Eddies in the Stream: The Prevalence of Uncertain Plans for Retirement

TitleEddies in the Stream: The Prevalence of Uncertain Plans for Retirement
Publication TypeJournal Article
Year of Publication2001
AuthorsEkerdt, DJ, Hackney, KJ, Kosloski, K, DeViney, S
JournalThe Journals of Gerontology: Social Sciences
Call Numberpubs_2001_Ekerdt_DJGSeriesB.pdf
KeywordsDemographics, Employment and Labor Force, End of life decisions, Health Conditions and Status, Healthcare, Methodology, Other, Retirement Planning and Satisfaction, Time Use

OBJECTIVE: This study examined an assumption of retirement theory that typifies older workers as preretirees who are planfully engaged in paths toward retirement. METHODS: Using survey responses among workers in the 1992 and 1994 waves of the Health and Retirement Study, we described the prevalence of nonsubstantive answers to questions about the expected form and timing of retirement (e.g., don't know, haven't thought about it ). We tested explanations for this uncertainty as an artifact of the survey process, but also as an outcome of the opportunity structure for retirement planning. RESULTS: Survey procedure did generate some of these noncommittal responses. Depending on question type, approximately 10 to 40 of workers did not state when or how they would retire, and such responses were less prevalent across age and time. In addition, categorical uncertainty about form and timing was theoretically predictable in a framework that supposed that workers less subject to a socially attended life--at work or away--would be more undecided about the future. DISCUSSION: Uncertainty is an authentic, meaningful stance toward retirement that theory and research design should not ignore. Just as actual transitions to retirement can be ambiguous or blurred, the expectation of retirement, as well, can be untidy.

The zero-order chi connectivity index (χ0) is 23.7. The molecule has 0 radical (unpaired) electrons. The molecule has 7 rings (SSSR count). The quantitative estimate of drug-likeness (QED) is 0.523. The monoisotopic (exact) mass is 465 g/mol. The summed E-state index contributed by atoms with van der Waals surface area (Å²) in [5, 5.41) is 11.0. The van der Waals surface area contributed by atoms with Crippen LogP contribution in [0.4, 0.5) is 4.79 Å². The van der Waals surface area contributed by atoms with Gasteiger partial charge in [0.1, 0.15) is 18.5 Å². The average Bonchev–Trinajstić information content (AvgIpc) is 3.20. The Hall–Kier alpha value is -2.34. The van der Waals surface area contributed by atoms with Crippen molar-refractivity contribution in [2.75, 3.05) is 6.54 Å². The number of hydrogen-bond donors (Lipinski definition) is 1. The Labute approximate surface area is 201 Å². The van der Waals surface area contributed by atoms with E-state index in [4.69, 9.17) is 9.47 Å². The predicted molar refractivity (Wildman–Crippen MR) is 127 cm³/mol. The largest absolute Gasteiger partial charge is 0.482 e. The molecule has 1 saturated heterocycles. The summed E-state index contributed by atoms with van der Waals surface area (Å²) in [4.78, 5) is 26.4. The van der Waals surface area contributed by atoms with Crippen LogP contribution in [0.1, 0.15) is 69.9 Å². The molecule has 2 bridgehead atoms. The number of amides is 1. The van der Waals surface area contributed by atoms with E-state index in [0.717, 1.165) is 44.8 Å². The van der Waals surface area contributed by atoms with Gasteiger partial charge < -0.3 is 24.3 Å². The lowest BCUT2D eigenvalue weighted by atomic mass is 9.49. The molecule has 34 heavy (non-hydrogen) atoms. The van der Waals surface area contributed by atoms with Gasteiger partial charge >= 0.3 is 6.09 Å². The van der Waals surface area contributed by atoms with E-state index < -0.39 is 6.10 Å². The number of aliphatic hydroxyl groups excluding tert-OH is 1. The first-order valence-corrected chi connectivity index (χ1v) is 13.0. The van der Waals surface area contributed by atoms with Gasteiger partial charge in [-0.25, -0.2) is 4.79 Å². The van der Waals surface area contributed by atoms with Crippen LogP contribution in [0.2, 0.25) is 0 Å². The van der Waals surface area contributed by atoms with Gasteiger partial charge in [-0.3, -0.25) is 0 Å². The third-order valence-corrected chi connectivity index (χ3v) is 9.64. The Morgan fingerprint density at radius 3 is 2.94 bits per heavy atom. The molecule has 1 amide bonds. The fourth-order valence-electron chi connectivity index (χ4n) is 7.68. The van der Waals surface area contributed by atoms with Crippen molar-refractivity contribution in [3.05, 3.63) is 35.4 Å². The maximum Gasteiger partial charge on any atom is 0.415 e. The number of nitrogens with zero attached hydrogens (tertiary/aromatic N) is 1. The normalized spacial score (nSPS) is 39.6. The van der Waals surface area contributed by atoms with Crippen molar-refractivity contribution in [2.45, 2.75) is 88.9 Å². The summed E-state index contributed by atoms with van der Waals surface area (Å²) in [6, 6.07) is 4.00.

Endnote Keywords

Age Factors/Career Mobility/Data Collection/Decision Making/Employment/Psychology/Female/Human/Logistic Models/Longitudinal Studies/Middle Age/Planning Techniques/Probability/Psychological Theory/Questionnaires/Research Design/Retirement/Psychology/Support, U.S. Government--PHS/Time Factors/United States

Endnote ID


Citation Key6750